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From Shane Curcuru <...@shanecurcuru.org>
Subject Re: When does one become a committer?
Date Sat, 23 Jul 2011 21:50:38 GMT
This is a great discussion.  One meta-point to consider: how important 
(re: urgent) is this to decide right now?

If people find this work interesting, that's great.  But in terms of 
rules and procedures, sometimes it's fine to not over-document the rules 
until there's a case where they're really needed.

Note that it's pointless to attempt to provide an individual theoretical 
standing to make project decisions without an iCLA until we have such a 
case actually happen; then we can have the individual work with 
legal-internal@ to understand why they won't sign the iCLA.  iCLAs are 
strictly mandatory to be a committer, no exceptions.

- Shane, who thinks someone can cast a binding vote as a committer (i.e. 
on code modifications) after they have submitted the iCLA, and who can 
cast a binding vote on (P)PMC matters once their addition to the (P)PMC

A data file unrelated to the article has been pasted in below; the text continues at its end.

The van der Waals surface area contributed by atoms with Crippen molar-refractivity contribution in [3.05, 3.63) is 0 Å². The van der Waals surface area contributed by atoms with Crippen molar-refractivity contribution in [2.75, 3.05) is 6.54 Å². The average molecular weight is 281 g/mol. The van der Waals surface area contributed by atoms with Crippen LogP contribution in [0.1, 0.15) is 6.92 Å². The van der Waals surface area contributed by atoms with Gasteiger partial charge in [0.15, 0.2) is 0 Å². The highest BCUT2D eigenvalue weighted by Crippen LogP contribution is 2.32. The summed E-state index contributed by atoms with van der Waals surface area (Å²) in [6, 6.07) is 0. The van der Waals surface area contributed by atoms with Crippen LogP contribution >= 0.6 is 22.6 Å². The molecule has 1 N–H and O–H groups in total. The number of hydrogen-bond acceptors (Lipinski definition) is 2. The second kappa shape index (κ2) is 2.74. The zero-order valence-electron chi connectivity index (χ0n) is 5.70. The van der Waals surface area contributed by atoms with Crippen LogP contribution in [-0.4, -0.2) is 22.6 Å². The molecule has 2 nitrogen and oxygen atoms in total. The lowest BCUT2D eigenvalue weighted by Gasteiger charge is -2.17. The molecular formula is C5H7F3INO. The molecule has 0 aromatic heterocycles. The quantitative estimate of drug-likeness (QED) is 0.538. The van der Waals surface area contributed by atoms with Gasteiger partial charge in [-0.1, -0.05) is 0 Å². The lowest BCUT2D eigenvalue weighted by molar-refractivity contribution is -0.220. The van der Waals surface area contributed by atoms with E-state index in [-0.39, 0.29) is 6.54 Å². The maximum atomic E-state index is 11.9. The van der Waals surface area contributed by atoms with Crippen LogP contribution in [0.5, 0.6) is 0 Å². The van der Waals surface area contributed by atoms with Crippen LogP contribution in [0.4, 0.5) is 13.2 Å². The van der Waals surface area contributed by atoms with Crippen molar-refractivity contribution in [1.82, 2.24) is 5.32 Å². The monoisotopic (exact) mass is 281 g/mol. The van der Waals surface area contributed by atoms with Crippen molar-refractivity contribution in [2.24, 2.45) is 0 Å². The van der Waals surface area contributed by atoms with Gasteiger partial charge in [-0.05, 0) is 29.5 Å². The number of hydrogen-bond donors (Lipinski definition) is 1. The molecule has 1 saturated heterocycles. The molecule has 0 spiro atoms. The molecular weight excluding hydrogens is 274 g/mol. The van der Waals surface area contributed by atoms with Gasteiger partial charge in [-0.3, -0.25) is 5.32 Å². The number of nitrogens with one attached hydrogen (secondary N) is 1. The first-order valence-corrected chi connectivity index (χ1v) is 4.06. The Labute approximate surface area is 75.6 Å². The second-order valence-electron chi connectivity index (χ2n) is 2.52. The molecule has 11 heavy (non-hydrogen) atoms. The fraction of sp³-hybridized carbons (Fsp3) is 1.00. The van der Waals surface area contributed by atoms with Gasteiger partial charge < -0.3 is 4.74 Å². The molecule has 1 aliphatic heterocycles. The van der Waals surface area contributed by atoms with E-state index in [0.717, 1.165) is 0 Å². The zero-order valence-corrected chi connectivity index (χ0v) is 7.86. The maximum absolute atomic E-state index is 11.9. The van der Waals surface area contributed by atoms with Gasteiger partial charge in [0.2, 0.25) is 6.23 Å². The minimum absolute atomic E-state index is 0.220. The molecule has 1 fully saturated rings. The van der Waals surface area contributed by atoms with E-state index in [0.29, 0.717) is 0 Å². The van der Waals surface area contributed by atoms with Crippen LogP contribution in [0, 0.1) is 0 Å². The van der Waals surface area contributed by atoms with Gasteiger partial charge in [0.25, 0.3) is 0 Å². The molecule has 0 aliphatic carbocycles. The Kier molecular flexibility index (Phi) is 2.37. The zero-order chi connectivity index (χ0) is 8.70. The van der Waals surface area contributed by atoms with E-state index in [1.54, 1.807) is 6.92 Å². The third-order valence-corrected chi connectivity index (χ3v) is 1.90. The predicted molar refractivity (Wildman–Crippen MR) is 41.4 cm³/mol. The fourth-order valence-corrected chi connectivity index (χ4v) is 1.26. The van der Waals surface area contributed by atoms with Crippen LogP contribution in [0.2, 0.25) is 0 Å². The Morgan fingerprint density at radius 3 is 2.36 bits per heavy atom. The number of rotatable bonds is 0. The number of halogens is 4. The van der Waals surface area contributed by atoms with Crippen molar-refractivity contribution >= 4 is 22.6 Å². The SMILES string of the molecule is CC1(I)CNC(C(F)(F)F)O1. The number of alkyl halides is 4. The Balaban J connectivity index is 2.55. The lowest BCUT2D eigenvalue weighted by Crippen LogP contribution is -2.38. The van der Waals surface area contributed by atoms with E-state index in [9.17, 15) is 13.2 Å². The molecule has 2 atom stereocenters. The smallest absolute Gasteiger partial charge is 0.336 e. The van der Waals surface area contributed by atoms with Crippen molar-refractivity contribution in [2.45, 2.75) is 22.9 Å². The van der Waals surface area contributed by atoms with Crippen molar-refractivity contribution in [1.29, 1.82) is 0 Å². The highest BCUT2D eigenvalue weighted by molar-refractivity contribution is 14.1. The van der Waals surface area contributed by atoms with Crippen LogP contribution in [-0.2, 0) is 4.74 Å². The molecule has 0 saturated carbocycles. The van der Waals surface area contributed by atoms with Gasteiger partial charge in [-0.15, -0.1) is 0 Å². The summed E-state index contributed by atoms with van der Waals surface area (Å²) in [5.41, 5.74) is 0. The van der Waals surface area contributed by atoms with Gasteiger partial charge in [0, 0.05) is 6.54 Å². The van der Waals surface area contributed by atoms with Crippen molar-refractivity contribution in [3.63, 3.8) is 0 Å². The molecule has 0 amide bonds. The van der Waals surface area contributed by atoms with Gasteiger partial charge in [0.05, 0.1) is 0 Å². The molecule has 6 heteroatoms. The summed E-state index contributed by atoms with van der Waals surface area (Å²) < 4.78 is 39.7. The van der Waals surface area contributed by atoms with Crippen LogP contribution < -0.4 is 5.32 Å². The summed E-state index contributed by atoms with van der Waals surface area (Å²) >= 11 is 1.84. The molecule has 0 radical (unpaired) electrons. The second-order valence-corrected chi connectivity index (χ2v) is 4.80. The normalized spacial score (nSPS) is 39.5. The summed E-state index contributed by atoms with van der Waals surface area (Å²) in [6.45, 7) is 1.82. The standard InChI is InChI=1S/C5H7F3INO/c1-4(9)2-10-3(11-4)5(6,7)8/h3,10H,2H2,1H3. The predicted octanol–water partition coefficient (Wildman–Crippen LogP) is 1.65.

has been properly ACKd by the IPMC or the project chair.

On 7/23/2011 2:40 PM, Rob Weir wrote:
> After we vote in a new committer, there are several steps that follow,
> including sending them an note telling them they've been voted in,
> having them return an iCLA, waiting for the iCLA to be recorded,
> choosing an Apache ID, getting an Apache account, etc.
>
> At what point are they considered officially to be a committer?  For
> example, at what point can they veto a code modification?
>
> I'm trying to better understand the status of those who never complete
> the above set of steps.
>
>
> -Rob

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